"He can shoot the ball from anywhere," Brown said. "He's the one guy that's going to reap the benefits of the new additions the most. He's going to get open shots and not have to force things."

Albany should also get solid contributions from its two best athletes, 6-6 senior forwards Aquawasi St. Hillaire and Chris Wyatt.

St. Hillaire (9.8 ppg, 6.8 rpg, 1.3 apg, 1.4 spg, 1.0 bpg) finished sixth in the conference in rebounding and has added strength to his 190-pound frame. He can also shoot well while facing the basket.

Wyatt (6.3 ppg, 5.0 rpg, 1.0 spg) played well in the second half of the season and can be a force around the basket when he avoids foul trouble. Sophomore Courtney Johnson, a 6-0 walk-on, started 19 games and averaged 31 minutes at guard last season. A good defender, Johnson (5.6 ppg, 3.8 rpg, 2.4 apg, 1.3 spg) will need to improve his shooting to play a regular role in the rotation. Jerrad Knotts (3.8 ppg, 2.2 rpg), a 6-6 junior forward, played 17.4 minutes per game in 2003-04, but may also be forced to take on a lesser role.

Brown has also brought in four freshman and, for the first time in his tenure, won't be forced to play them right away. Joe Dyson, a 6-9 center, may be the most ready to contribute immediately. A third-team all-state pick from the Sanford School in Delaware, he gives the Great Danes size and strength on the interior.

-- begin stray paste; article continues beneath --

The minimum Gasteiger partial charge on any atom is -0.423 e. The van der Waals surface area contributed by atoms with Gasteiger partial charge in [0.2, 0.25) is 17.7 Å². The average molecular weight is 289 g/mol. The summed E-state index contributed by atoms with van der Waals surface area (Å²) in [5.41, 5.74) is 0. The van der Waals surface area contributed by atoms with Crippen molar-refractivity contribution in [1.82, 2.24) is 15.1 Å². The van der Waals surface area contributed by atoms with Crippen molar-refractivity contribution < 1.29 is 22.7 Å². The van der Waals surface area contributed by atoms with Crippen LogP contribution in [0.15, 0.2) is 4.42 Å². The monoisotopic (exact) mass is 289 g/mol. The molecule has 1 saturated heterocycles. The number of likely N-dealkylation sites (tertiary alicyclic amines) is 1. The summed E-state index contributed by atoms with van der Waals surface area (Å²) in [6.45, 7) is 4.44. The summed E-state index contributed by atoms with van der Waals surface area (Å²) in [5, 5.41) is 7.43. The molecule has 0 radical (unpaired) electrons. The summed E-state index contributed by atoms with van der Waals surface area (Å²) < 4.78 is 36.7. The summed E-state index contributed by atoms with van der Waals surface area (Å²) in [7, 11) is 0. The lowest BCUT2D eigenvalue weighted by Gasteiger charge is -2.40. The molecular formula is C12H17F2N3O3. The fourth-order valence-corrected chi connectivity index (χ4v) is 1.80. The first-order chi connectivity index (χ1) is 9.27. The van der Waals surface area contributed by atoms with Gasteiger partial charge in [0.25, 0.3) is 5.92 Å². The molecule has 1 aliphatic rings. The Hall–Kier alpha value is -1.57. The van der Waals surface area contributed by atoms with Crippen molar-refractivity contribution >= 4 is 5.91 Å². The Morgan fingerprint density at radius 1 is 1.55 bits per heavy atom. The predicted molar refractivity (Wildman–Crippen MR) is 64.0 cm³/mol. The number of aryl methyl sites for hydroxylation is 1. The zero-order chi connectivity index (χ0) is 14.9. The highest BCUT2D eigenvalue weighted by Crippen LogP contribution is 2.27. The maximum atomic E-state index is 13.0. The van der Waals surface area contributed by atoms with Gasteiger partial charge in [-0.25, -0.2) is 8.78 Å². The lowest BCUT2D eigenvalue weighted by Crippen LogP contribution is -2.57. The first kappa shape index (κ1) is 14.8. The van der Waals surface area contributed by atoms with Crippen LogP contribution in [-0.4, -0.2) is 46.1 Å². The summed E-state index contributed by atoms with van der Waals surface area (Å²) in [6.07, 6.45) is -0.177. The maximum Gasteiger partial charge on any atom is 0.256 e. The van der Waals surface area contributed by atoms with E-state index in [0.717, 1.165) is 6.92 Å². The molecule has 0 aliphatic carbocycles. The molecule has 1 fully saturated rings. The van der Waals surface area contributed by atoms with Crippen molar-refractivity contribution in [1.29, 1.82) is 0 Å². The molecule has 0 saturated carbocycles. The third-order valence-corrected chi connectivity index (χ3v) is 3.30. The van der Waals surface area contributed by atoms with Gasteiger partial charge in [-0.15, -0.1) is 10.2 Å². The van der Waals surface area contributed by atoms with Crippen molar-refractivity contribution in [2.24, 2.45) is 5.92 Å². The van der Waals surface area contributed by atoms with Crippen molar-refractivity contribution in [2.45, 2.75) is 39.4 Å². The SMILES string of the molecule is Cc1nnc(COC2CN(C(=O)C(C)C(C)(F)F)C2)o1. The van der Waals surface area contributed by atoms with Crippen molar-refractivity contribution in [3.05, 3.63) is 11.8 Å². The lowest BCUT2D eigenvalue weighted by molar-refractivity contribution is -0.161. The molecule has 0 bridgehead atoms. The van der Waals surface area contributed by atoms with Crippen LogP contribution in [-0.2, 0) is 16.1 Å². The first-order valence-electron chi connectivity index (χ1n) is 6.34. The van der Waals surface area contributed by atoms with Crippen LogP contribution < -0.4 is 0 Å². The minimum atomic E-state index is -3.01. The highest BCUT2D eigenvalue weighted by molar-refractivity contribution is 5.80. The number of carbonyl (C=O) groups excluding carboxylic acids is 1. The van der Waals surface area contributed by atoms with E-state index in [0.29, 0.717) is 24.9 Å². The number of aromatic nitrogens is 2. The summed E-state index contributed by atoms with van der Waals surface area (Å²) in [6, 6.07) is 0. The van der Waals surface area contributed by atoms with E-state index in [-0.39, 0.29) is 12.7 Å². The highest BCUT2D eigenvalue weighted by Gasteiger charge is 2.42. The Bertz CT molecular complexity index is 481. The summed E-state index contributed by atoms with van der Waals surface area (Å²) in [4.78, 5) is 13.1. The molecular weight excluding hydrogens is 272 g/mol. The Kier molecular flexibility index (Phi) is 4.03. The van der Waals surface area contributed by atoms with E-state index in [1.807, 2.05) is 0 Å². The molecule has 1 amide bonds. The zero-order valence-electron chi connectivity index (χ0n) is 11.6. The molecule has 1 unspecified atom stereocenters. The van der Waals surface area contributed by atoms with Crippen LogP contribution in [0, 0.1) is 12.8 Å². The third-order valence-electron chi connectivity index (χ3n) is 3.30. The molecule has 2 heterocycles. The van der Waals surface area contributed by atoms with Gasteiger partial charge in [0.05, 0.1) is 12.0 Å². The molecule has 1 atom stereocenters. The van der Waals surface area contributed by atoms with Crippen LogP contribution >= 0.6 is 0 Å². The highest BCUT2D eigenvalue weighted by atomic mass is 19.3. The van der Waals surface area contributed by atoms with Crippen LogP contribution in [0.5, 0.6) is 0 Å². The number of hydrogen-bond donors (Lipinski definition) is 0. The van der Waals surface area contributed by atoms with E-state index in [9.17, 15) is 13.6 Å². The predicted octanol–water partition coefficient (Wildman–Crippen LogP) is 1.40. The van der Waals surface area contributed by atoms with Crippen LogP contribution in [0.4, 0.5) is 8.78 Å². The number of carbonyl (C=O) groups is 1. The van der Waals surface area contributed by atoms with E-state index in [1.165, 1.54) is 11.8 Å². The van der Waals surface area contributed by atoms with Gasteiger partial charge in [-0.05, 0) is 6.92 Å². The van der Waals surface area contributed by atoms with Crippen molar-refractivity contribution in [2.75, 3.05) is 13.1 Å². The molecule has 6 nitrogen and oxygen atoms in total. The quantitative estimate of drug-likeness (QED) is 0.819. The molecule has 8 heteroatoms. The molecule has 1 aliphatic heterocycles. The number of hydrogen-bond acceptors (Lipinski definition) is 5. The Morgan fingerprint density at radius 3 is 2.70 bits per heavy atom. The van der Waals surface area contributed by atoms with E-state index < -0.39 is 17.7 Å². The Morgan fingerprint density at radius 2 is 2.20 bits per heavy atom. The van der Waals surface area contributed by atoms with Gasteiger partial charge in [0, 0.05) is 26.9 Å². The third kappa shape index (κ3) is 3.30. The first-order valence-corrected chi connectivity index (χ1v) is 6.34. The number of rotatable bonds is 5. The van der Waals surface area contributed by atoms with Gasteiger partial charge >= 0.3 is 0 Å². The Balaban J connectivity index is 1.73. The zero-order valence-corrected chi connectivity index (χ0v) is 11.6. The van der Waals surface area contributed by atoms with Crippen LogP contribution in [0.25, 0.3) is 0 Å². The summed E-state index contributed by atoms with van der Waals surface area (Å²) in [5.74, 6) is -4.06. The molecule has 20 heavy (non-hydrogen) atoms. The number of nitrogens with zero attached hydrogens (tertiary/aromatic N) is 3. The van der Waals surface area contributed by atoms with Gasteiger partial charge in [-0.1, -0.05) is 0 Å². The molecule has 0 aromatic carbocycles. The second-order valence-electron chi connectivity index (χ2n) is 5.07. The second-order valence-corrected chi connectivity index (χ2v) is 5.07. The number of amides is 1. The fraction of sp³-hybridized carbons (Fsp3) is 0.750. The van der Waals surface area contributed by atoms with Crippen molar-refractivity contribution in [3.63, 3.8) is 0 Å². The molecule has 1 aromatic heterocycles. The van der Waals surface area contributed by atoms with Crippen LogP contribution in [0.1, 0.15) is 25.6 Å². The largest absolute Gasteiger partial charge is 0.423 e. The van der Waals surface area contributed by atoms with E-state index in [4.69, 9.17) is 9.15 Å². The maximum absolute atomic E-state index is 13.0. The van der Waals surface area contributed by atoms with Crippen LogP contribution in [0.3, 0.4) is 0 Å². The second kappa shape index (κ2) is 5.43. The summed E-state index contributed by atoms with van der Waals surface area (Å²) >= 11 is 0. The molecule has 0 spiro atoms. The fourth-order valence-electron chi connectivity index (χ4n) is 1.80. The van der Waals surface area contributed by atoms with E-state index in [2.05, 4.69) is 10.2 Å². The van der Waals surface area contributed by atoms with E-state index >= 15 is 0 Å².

Brent Wilson, a 6-8 forward, brings a soft shooting touch to New York's Capital District from Prairie High School in Cedar Rapids, Iowa, where he averaged 19.1 points and 10.3 rebounds.

Brian Lillis, a 6-5 swing player from Dowling High School in Des Moines, Iowa, and David Bauman, a 6-2 guard from Sarver, Pa., round out the class.



Things are certainly looking up for Albany as Brown has spent a great deal of time and energy building this program from the bottom. Wilson, Jordan and Iati give the Great Danes three very good guards and Levine, Zoellner and St. Hillaire can be an effective frontcourt combination.

"We're going to have size, depth athleticism – a little bit of everything for a change," Brown said.

Albany will have to make some adjustments as Wilson, Jordan and Zoellner cope with the effects of a season away from competitive college basketball and others take on new – and sometimes reduced – roles.

How well the Great Danes handle these changes will determine how much progress they make this season. This will certainly be Albany's best team since it joined the America East and finishing in the top half of the league is an ambitious, but attainable, goal if all goes well.